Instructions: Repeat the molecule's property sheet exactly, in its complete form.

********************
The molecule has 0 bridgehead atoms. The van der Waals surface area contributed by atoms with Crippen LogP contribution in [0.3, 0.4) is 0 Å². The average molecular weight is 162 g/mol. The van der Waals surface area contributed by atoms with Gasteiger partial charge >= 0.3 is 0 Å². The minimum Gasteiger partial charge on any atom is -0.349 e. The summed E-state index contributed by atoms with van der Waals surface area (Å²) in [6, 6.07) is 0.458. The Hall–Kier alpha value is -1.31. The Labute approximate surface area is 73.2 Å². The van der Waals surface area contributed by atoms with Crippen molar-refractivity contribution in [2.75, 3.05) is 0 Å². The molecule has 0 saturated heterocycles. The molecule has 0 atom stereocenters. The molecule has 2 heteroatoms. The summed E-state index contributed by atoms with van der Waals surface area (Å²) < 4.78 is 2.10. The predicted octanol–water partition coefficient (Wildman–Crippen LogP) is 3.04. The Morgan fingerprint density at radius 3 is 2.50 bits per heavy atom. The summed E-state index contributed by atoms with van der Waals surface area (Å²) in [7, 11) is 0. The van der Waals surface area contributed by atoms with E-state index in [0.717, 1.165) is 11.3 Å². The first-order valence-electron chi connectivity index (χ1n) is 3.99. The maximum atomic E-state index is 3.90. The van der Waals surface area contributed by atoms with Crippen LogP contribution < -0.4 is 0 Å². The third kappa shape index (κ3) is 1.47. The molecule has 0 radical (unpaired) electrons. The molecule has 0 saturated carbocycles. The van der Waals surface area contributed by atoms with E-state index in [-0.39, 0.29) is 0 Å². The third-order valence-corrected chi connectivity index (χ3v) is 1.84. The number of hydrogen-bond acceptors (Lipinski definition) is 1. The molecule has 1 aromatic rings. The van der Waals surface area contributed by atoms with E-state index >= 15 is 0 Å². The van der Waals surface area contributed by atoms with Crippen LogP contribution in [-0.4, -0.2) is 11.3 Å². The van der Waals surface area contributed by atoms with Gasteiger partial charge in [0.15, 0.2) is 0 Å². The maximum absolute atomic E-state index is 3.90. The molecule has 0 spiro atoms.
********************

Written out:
The molecule has 0 bridgehead atoms. The van der Waals surface area contributed by atoms with Crippen LogP contribution in [0.3, 0.4) is 0 Å². The average molecular weight is 162 g/mol. The van der Waals surface area contributed by atoms with Gasteiger partial charge >= 0.3 is 0 Å². The minimum Gasteiger partial charge on any atom is -0.349 e. The summed E-state index contributed by atoms with van der Waals surface area (Å²) in [6, 6.07) is 0.458. The Hall–Kier alpha value is -1.31. The Labute approximate surface area is 73.2 Å². The van der Waals surface area contributed by atoms with Crippen molar-refractivity contribution in [2.75, 3.05) is 0 Å². The molecule has 0 saturated heterocycles. The molecule has 0 atom stereocenters. The molecule has 2 heteroatoms. The summed E-state index contributed by atoms with van der Waals surface area (Å²) < 4.78 is 2.10. The predicted octanol–water partition coefficient (Wildman–Crippen LogP) is 3.04. The Morgan fingerprint density at radius 3 is 2.50 bits per heavy atom. The summed E-state index contributed by atoms with van der Waals surface area (Å²) in [7, 11) is 0. The van der Waals surface area contributed by atoms with E-state index in [0.717, 1.165) is 11.3 Å². The first-order valence-electron chi connectivity index (χ1n) is 3.99. The maximum atomic E-state index is 3.90. The van der Waals surface area contributed by atoms with Crippen LogP contribution < -0.4 is 0 Å². The third kappa shape index (κ3) is 1.47. The molecule has 0 radical (unpaired) electrons. The molecule has 0 saturated carbocycles. The van der Waals surface area contributed by atoms with E-state index in [-0.39, 0.29) is 0 Å². The third-order valence-corrected chi connectivity index (χ3v) is 1.84. The number of hydrogen-bond acceptors (Lipinski definition) is 1. The molecule has 1 aromatic rings. The van der Waals surface area contributed by atoms with E-state index >= 15 is 0 Å². The van der Waals surface area contributed by atoms with Crippen LogP contribution in [-0.4, -0.2) is 11.3 Å². The van der Waals surface area contributed by atoms with Gasteiger partial charge in [0.15, 0.2) is 0 Å². The maximum absolute atomic E-state index is 3.90. The molecule has 0 spiro atoms.